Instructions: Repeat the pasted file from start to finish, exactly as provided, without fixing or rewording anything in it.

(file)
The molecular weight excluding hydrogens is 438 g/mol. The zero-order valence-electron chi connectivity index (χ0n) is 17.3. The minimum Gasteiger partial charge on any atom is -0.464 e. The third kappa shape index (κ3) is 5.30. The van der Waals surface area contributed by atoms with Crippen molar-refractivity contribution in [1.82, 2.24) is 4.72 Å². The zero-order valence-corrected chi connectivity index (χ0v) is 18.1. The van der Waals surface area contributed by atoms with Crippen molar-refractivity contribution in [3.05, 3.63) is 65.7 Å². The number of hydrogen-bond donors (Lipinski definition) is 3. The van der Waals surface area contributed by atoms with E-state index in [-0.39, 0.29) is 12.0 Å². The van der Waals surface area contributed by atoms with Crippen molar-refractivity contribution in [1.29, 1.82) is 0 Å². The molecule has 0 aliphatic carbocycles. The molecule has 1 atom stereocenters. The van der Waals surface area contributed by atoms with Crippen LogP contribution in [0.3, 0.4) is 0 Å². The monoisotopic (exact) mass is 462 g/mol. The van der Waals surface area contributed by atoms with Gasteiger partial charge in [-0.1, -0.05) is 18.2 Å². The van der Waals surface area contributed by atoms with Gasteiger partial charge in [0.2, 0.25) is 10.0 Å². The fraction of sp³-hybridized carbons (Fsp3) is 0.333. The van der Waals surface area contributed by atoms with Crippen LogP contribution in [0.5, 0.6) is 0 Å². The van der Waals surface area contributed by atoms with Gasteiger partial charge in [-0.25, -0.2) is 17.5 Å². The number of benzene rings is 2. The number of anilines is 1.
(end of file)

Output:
The molecular weight excluding hydrogens is 438 g/mol. The zero-order valence-electron chi connectivity index (χ0n) is 17.3. The minimum Gasteiger partial charge on any atom is -0.464 e. The third kappa shape index (κ3) is 5.30. The van der Waals surface area contributed by atoms with Crippen molar-refractivity contribution in [1.82, 2.24) is 4.72 Å². The zero-order valence-corrected chi connectivity index (χ0v) is 18.1. The van der Waals surface area contributed by atoms with Crippen molar-refractivity contribution in [3.05, 3.63) is 65.7 Å². The number of hydrogen-bond donors (Lipinski definition) is 3. The van der Waals surface area contributed by atoms with E-state index in [-0.39, 0.29) is 12.0 Å². The van der Waals surface area contributed by atoms with Crippen molar-refractivity contribution in [1.29, 1.82) is 0 Å². The molecule has 0 aliphatic carbocycles. The molecule has 1 atom stereocenters. The van der Waals surface area contributed by atoms with Crippen LogP contribution in [0.3, 0.4) is 0 Å². The monoisotopic (exact) mass is 462 g/mol. The van der Waals surface area contributed by atoms with Gasteiger partial charge in [-0.1, -0.05) is 18.2 Å². The van der Waals surface area contributed by atoms with Gasteiger partial charge in [0.2, 0.25) is 10.0 Å². The fraction of sp³-hybridized carbons (Fsp3) is 0.333. The van der Waals surface area contributed by atoms with Crippen LogP contribution in [0.5, 0.6) is 0 Å². The van der Waals surface area contributed by atoms with Gasteiger partial charge in [-0.25, -0.2) is 17.5 Å². The number of benzene rings is 2. The number of anilines is 1.